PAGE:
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Thoughts on Harpoon

November 26th, 2007 by Troy Goodfellow · 2 Comments · Design, Matrix, Review

Larry Bond’s Harpoon – Commander’s Edition is everything it is supposed to be. It’s the same Harpoon that I fell in love with almost twenty years ago. It has all the scenarios that I played repeatedly from both sides, plus the EC 2003 scenarios that I missed. And there’s a Western Pacific Battleset with some pretty difficult battles in them, not all of which are well thought out but it’s advertised as a training set for scenario designers more than anything.

It’s also immediately apparent that the game would never be released today as it stands. The basic battle maps are fine and the “realism” is there. Same amount of “fun”. But it’s an old game. Especially the interface.

1) Why is “status” under the “File” tab and not the “Reports” one? And is the weather report of any use at all?
2) Why can’t I launch planes from a base or carrier with a right click instead of scrolling the mouse to the top line?
3) Why can’t I just check the radar range of specific units? And why do both Red and Blue sides have the same colors for their range circles?
4) Why is “show animated launches” on by default? (At least it’s fast in this version.)
5) Why is it so much trouble to get a snapshot of what is in a particular group?
6) Why can I just load my Backfires with Kingfishes over and over and over until I’ve overwhelmed the enemy airfields? If I do this, am I cheating? Should some of these scenarios be retrofitted with ordinance limitations?

These are small things that would all get ironed out in today’s large beta tests, ultimately making a more streamlined game that was friendlier to newcomers. I played a pirated version of the original in college (yeah, I was bad) so there wasn’t any manual; I learned a lot of the game through trial and error.

There are, of course, larger reasons why a game like this would not get released today. The prospect of major air/naval operations between moderately equal opponents is nowhere on the horizon unless China reverses five hundred years of defense policy and decides it wants a real navy that can project power beyond its own seas. In spite of the thrills that Silent Hunter III gave a lot of gamers mostly unfamiliar with submarine warfare, the slow dropping of sonobuoys and surrounding a carrier with stealthy Kilos doesn’t make for the most bone-chilling experience if you haven’t been conditioned to wait it out.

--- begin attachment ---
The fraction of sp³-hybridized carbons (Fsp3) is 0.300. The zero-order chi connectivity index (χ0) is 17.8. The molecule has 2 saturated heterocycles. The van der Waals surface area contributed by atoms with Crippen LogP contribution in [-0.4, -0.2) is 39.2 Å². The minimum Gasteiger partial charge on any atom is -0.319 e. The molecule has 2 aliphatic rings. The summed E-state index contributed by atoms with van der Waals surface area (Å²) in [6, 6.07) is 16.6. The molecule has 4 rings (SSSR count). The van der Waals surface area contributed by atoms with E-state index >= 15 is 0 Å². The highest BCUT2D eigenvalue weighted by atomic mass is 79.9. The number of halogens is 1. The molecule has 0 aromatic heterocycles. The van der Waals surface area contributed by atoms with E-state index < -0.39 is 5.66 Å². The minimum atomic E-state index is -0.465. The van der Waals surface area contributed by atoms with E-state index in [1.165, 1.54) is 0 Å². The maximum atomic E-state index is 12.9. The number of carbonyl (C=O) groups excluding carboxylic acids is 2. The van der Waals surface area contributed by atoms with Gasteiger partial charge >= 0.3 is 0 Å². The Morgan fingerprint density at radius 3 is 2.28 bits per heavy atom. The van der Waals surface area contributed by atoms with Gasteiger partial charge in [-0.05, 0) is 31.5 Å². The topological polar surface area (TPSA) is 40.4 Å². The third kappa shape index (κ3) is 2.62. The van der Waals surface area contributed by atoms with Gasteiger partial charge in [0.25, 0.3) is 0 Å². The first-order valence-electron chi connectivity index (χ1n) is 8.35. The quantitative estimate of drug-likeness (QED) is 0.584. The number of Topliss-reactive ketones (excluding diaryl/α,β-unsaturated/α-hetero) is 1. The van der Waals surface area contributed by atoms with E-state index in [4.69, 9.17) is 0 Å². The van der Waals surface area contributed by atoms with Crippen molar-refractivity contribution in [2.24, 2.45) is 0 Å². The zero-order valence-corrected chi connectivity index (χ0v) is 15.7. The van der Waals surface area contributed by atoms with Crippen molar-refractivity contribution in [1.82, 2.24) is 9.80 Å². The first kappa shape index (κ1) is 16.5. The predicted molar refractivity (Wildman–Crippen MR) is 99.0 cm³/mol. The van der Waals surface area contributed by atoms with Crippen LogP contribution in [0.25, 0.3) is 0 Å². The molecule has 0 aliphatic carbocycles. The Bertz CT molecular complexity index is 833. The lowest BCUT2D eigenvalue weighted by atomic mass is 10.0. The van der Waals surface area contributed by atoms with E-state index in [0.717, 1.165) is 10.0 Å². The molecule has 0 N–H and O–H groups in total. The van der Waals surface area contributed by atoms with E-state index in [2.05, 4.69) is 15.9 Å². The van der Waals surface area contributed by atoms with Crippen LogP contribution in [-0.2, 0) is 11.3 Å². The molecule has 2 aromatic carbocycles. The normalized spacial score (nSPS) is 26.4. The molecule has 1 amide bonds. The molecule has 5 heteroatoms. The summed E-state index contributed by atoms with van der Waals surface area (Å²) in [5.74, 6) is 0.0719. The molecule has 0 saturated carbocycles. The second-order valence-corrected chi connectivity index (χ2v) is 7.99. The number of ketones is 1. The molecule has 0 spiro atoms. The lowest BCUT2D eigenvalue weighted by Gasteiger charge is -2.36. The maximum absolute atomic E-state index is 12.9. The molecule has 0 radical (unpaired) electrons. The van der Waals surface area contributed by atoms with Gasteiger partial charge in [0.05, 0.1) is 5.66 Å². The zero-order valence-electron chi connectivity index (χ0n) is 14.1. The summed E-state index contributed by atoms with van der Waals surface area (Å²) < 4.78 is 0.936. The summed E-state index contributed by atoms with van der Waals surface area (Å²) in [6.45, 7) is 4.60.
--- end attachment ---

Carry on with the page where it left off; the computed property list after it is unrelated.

And Harpoon, even when it is too easy, is about waiting. You need to get your carriers close enough to launch. You need to plan your patrols carefully so you don’t lose your radar screen. You need to weigh the costs of hitting a single base with all your Tomahawks. In fact, one problem with the Commander’s Edition is that modern computers make that 1 sec = 30 min time compression really work. Back in 1991, it was a lot less efficient because there was so much happening on screen. Efficiency makes for fast games, but by accepting speed you pay a price in tension. Not to mention the fact that things happen so quickly that maximum time compression is not always a great idea. (I find myself using 1 sec = 5 min most of the time.)

I’m glad to see the old Harpoon available again and fully functional in XP. Like all re-releases of old games, it makes me hunger for a new interpretation of the genre, something that takes full advantage of everything designers have learned in the last fifteen years and of the power now available to them. Most of the fictional combats posited in Harpoon seem a little ludicrous now (the Commonwealth of Independent States as a new USSR, for example) but there’s a history of Tom Clancy-ish paranoia working its way into games set in the present day.

Harpoon is, with good reason, a member of the CGW/GFW Hall of Fame though its star is fading as the genre disappears from retail shelves. The term “war game” is now as likely to be used to describe Medal of Honor or Battlefield 2. If you missed Harpoon the first time around, I highly recommend buying the Commander’s Edition. The past may not have been a simpler time, but it emphasized different design values and different developer goals. Any serious student of strategy and wargames should be familiar with them.


2 Comments so far ↓

  • Scott R. Krol

    [quote][b][i]Troy sez:[/i][/b]
    In spite of the thrills that Silent Hunter III gave a lot of gamers mostly unfamiliar with submarine warfare, the slow dropping of sonobuoys and surrounding a carrier with stealthy Kilos [/quote]

    Wouldn’t Dangerous Waters be more appropriate? Don’t think the IJN dropped many sonobuoys. ;)

    I would say there are still naval possibilities with both China, who definitely do want to build up a larger navy to ensure seizure of Taiwan, and a resurgent Russia. Putin is doing everything he can to kick the Cold War back into gear.

  • Troy

    I was referring to the sonobuoys in Harpoon, not WW2.